How you ask? For example, what abt by cutting the real estate transfer taxes that add so much to the expense of buying & selling/moving. And/or by cutting open the golden handcuffs of rent control/stabilization.

  13. TOM says:

    “Historical inertia”?

  14. Kevin Walsh says:

    It’s not so much a structural problem as it is a money problem — the LIRR is a block away from me and it’s 20 minutes to Manhattan, but it’s a $19.50 round trip; add $5 for the subway. That’s $122.50 a week — about $551.25 a month, or a second mortgage payment! Even the meager discounts for a monthly ticket don’t out too much of a dent in that.

    So, I’ll take a 90-minute commute with a bus and two trains for $5 a day. That’s $25 a week.

    • alen says:

      LIRR has monthly tickets. $177 from forest hills to penn station. $193 from jamaica

      its by calendar month

    • flatbush depot says:

      although with your situation at least you do not have to leave earlier than 90 minutes before you have to report to work, right? because if there is a problem with the subways you can switch to the LIRR somewhere along the way, which should make the full trip take less than 90 minutes or just about 90 depending on how severe the subway delay was and where you switch to the LIRR.

      then there is no need to provide a cushion in addition to the 90 minutes b/c the cushion is built into the longer commute that does not involve LIRR. people who can only get somewhere by bus or subway and have no railroad alternative along the way have to add the cushion to their commutes.

      and as long as you do not have to switch to the LIRR often, the costs of a single ride would not be terribly high..I hope.

  15. Kevin Walsh says:

    Even a weekly would be $67.25 and $25 beats that any day.

  16. liz says:

    There a also a lot of people who live in Manhattan and don’t work there. My reverse commute to the NorthEast Bronx takes 90 minutes each way by subway and bus. If I buy a car, it will cut commuting time by 50% on an average day; 2/3 on the miraculous day with no traffic. Much as I want to help save the planet, it’s an awfully tempting idea to be able to add back 90 minutes a day to my life.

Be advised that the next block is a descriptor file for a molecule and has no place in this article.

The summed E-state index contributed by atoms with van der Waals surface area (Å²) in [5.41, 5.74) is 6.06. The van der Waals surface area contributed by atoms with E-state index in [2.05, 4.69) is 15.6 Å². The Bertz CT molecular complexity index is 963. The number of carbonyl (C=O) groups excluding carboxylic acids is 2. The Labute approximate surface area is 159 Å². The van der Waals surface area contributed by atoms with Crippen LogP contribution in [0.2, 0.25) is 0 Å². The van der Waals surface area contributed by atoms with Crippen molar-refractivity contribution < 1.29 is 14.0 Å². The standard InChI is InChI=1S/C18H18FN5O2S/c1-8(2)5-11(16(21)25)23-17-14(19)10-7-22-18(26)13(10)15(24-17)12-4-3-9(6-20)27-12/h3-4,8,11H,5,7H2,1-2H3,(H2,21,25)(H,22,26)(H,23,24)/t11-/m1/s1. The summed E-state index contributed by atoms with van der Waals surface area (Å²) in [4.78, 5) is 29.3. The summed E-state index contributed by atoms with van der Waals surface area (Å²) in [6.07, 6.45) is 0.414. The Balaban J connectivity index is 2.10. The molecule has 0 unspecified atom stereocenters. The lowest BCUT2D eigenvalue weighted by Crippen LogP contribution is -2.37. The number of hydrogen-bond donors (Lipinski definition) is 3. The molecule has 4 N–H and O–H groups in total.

• flatbush depot says:

      whatever temptation I would have to use a car to shorten that commute would be mitigated by my desire to do whatever is necessary to be a player in the mass transit movement.

      if more people did what you did, there would be more pressure on the government to upgrade the mass transit network to eliminate that 90-minute commute. I can explain if necessary.

      • flatbush depot says:

        the thing is I see private auto use as a foil to mass transit improvements, mainly b/c I feel that using cars to avoid problems with the mass transit system is like telling the government that we are going to take the burden of fixing the transit system off their shoulders by using cars to (depending on how badly the car needs to be used) do things that we absolutely cannot do on mass transit/circumvent the problems or inadequacies mass transit has/run away from the problems or inadequacies mass transit has.

        under no circumstances will I ever own a private auto unless doing has a direct net positive impact (and minimal negative impact) on mass transit (like helping build mass transit infrastructure or something, if I ever do participate in such a thing).

  17. flatbush depot says:

    congestion price Nostrand Ave, Flatbush Ave, Utica Ave, Kingsbridge Rd, Fordham Rd and Pelham Pkwy perhaps, Rogers Ave, the part of Bedford Ave where the B44 SBS will run, Metropolitan Ave perhaps, 1st, 2nd, 3rd, and Lex Aves, and probably a bunch of other bus roads.

    this should be an integral part of most SBS lines. I strongly believe it should be done for the B44 SBS, especially since Brooklyn has such a dense street grid for motorists to go elsewhere.